The last stretch, we headed around the lake, a few nice landscape shots presented themselves before reaching the front gate. All in all a great day, the weather was just right, and we had covered around 8 km.

March Workshop - Photo Books

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Photo Books proved to be a most informative and interesting workshop. Eight members brought in quite a large variety of photo books. The idea for the night was to highlight the do and don’t of printing your own and to provide information about the suppliers, costs, ease of their software. We received some very good examples of who NOT to use. The quality of nearly all the books was very high and comparing one company from another was quite difficult at times.


Some of the tips from the workshop included:

  • Don’t rush your completed photo book through to the company - best to proofread a few time and get a second opinion - once the order is placed it’s too late.

  • The image size should always be hi-res full size, the software will manage and resize.

  • Have some sort of plan with regard to setting up your photo book.

  • Wait and watch, discounts are always coming through, don’t pay full price.

  • From the workshop, Albumworks, Blurb and Momento were the main suppliers.

Macro Photography Workshop

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We had an exceptional turnout for Rob Wagner’s presentation entitled “Rob’s Quick and Dirty Approach to Macro Photography!”. Topics covered included the benefits of using a good macro lens, tips for shooting macro, the process of focus stacking in Photoshop, and more. The presentation included many examples of Rob’s work in this area. Later in the evening, there was an opportunity to try out some hands-on macro shooting.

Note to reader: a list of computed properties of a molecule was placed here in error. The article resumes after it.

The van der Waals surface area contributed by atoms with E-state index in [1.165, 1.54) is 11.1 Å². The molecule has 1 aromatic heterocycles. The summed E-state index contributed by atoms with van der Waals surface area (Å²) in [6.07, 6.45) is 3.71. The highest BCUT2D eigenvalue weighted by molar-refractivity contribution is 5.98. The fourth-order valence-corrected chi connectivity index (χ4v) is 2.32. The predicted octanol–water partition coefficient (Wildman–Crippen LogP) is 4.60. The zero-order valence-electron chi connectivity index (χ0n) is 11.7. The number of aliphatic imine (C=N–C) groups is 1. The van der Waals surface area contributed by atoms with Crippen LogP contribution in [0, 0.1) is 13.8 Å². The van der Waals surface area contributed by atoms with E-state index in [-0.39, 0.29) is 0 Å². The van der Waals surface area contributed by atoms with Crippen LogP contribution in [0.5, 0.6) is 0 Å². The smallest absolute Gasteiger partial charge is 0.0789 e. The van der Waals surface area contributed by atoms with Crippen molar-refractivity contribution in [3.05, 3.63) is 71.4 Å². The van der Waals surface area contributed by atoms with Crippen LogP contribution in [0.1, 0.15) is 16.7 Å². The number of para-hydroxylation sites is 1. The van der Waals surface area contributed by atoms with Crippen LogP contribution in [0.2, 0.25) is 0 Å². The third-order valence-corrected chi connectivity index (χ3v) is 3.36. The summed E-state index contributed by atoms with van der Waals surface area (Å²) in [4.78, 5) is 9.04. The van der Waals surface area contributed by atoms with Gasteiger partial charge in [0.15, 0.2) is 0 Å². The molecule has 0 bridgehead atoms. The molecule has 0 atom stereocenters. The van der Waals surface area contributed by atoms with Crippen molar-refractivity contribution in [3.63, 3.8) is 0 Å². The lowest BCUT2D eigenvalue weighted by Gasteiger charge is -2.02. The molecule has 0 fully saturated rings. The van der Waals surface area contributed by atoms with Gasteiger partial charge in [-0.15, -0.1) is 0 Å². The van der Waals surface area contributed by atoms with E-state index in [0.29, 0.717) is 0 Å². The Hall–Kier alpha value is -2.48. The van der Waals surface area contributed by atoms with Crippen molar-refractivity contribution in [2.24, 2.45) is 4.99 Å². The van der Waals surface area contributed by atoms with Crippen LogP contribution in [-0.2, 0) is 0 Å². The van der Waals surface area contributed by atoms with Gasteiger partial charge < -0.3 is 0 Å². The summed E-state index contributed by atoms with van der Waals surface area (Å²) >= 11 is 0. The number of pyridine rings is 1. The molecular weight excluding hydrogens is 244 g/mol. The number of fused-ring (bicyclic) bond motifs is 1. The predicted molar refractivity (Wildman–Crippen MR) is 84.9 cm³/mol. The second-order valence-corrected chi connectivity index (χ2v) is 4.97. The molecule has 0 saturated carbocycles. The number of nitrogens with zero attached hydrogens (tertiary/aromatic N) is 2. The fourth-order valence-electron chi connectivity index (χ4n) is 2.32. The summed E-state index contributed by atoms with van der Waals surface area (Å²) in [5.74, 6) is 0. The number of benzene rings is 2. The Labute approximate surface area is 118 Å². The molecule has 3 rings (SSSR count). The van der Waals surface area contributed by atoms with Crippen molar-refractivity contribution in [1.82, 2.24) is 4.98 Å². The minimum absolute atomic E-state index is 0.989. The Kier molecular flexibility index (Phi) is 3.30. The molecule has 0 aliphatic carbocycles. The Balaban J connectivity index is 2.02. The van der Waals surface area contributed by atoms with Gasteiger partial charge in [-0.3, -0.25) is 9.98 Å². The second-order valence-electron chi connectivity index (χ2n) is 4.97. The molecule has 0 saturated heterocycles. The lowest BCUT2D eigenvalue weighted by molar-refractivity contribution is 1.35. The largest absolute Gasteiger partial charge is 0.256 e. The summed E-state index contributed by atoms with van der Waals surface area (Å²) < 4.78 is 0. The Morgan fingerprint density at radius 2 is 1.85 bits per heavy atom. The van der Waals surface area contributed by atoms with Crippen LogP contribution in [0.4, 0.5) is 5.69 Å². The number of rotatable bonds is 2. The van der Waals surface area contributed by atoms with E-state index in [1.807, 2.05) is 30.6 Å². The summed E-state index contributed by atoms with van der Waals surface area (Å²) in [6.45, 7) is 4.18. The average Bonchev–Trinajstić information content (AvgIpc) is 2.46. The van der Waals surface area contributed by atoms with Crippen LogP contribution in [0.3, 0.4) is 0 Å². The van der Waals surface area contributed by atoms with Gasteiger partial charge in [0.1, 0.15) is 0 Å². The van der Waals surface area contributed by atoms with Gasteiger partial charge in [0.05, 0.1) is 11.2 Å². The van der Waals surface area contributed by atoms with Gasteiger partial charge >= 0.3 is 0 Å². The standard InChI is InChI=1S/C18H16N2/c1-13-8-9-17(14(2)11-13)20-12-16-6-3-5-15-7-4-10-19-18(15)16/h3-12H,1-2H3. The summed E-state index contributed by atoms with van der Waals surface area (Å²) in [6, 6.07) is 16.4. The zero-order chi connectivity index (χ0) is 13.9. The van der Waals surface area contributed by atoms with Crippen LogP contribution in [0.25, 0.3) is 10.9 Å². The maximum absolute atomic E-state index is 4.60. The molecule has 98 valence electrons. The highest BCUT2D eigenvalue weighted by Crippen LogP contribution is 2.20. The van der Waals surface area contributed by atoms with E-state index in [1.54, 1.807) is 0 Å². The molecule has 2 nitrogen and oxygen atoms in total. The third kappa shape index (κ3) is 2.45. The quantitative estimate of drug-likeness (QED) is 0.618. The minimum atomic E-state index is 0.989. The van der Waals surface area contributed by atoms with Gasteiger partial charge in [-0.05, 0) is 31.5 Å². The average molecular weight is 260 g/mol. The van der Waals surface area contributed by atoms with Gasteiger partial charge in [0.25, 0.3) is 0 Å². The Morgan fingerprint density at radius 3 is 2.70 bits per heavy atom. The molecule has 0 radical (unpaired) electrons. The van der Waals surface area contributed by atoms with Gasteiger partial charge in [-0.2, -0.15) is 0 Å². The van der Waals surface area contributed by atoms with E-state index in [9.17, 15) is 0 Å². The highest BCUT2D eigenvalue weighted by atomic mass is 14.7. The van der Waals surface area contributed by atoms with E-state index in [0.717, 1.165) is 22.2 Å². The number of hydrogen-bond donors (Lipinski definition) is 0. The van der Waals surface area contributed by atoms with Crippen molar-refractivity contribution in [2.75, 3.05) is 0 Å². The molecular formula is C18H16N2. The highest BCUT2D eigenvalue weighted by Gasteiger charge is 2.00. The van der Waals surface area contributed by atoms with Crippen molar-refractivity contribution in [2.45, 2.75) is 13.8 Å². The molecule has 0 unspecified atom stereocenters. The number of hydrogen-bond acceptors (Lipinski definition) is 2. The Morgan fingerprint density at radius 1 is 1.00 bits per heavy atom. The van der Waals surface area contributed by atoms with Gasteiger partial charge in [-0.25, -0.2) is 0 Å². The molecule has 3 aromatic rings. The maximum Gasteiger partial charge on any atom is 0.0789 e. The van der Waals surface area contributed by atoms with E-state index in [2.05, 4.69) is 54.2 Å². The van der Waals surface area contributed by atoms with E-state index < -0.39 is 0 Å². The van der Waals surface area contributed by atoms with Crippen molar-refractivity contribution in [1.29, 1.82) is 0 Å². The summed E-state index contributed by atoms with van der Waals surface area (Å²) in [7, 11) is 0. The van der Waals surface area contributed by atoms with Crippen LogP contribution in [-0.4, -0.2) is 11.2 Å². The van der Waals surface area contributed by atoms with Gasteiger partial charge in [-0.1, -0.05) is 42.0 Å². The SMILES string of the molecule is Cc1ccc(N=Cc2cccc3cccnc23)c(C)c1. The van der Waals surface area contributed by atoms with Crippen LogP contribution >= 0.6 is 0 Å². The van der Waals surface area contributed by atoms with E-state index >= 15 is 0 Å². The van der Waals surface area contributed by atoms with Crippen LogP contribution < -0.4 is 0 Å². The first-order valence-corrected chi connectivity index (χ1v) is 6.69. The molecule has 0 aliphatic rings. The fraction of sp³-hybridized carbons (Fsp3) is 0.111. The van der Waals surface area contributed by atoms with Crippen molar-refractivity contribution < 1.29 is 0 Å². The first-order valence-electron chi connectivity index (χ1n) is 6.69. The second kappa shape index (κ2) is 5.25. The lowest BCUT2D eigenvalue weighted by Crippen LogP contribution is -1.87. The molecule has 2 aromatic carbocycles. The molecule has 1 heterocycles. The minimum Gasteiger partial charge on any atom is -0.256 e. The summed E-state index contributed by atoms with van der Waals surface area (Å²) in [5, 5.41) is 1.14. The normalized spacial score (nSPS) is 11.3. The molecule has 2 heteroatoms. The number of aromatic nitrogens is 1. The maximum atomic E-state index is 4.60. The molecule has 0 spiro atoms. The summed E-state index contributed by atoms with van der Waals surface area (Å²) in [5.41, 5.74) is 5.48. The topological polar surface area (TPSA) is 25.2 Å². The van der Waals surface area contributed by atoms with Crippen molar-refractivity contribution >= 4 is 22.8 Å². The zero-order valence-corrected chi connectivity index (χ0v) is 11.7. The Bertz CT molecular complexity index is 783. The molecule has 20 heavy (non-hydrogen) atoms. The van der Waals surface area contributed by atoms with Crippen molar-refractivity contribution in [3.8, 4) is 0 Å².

2018 Annual Awards - Print and Digital Images of the Year

Batman - Nick Sage - Print of the Year

Batman - Nick Sage - Print of the Year

Mario Mirabile, our guest judge for the 2018 awards presentation.

Mario Mirabile, our guest judge for the 2018 awards presentation.

Thirty three attended out Christmas luncheon and end-of-year awards presentation. It was a nice relaxing and social afternoon. Our judge, Mario Mirabile, gave a general review of the images that were worthy of a mention. Mario did a great job in detailing his selection of the winning prints and electronic digital images. Congratulations to all the winners and placegetters in this year's competitions.

Rage Against the Dying of the Light - Rob Wagner - Digital Image of the Year

Rage Against the Dying of the Light - Rob Wagner - Digital Image of the Year

Nick Sage receives the Print of the Year trophy from judge Mario Mirabile.

Nick Sage receives the Print of the Year trophy from judge Mario Mirabile.

Sharon Maher collects her 1st Place certificate for the Colour Projected Image section.

Sharon Maher collects her 1st Place certificate for the Colour Projected Image section.

YRPS Weekend away in South Gippsland – Toora

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The changeable Victorian weather threatened to ruin our weekend; however, it turned out quite fine with fluffy grey clouds and patches of sunshine. My wife and I chose the “big circle” route. Driving through Powelltown, Neerim Sth, Nilma to Traralgon, turning off to Yarram and winding around the hills of the Tarra Bulga National Park. One special jewel in the crown of this area is Tarra Valley forest walk. This forest features lots of high and low ferns, together with myrtle beech trees and mountain ash, covered with all sorts of moss and fungi. Meandering creeks running over falls and a beautifully peaceful air makes one appreciate the diverse beauty that our state offers. If only the camera could justify. We came across our very own Rob Wagner peering thru his lens endeavouring to do just that very thing. Travelling on we dropped in to check out Tarraville, Port Albert and Port Welshpool. Personally, I wanted to photograph birds captured in flight, however, this can be difficult as the birds themselves are somewhat “flighty”.